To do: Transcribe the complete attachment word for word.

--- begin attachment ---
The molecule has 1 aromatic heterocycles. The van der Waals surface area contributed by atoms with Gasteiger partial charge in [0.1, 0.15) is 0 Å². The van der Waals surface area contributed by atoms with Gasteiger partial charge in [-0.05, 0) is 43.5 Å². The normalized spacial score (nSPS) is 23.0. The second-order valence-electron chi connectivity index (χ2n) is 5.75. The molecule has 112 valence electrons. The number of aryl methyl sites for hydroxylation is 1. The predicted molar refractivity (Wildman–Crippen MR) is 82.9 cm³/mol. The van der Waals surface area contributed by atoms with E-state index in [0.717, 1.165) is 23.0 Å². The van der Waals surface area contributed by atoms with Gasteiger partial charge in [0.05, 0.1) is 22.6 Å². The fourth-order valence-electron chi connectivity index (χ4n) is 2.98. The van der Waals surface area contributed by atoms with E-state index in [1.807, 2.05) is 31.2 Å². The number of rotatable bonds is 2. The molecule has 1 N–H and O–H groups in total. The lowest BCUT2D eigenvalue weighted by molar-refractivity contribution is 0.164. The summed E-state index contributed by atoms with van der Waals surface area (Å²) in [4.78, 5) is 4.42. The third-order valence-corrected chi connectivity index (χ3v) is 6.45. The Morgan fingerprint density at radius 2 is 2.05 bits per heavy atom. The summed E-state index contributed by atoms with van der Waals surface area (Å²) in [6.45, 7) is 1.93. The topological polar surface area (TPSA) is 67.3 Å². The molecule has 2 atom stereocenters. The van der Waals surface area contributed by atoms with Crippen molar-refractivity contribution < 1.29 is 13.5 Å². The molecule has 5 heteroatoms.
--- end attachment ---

The molecule has 1 aromatic heterocycles. The van der Waals surface area contributed by atoms with Gasteiger partial charge in [0.1, 0.15) is 0 Å². The van der Waals surface area contributed by atoms with Gasteiger partial charge in [-0.05, 0) is 43.5 Å². The normalized spacial score (nSPS) is 23.0. The second-order valence-electron chi connectivity index (χ2n) is 5.75. The molecule has 112 valence electrons. The number of aryl methyl sites for hydroxylation is 1. The predicted molar refractivity (Wildman–Crippen MR) is 82.9 cm³/mol. The van der Waals surface area contributed by atoms with E-state index in [0.717, 1.165) is 23.0 Å². The van der Waals surface area contributed by atoms with Gasteiger partial charge in [0.05, 0.1) is 22.6 Å². The fourth-order valence-electron chi connectivity index (χ4n) is 2.98. The van der Waals surface area contributed by atoms with E-state index in [1.807, 2.05) is 31.2 Å². The number of rotatable bonds is 2. The molecule has 1 N–H and O–H groups in total. The lowest BCUT2D eigenvalue weighted by molar-refractivity contribution is 0.164. The summed E-state index contributed by atoms with van der Waals surface area (Å²) in [4.78, 5) is 4.42. The third-order valence-corrected chi connectivity index (χ3v) is 6.45. The Morgan fingerprint density at radius 2 is 2.05 bits per heavy atom. The summed E-state index contributed by atoms with van der Waals surface area (Å²) in [6.45, 7) is 1.93. The topological polar surface area (TPSA) is 67.3 Å². The molecule has 2 atom stereocenters. The van der Waals surface area contributed by atoms with Crippen molar-refractivity contribution < 1.29 is 13.5 Å². The molecule has 5 heteroatoms.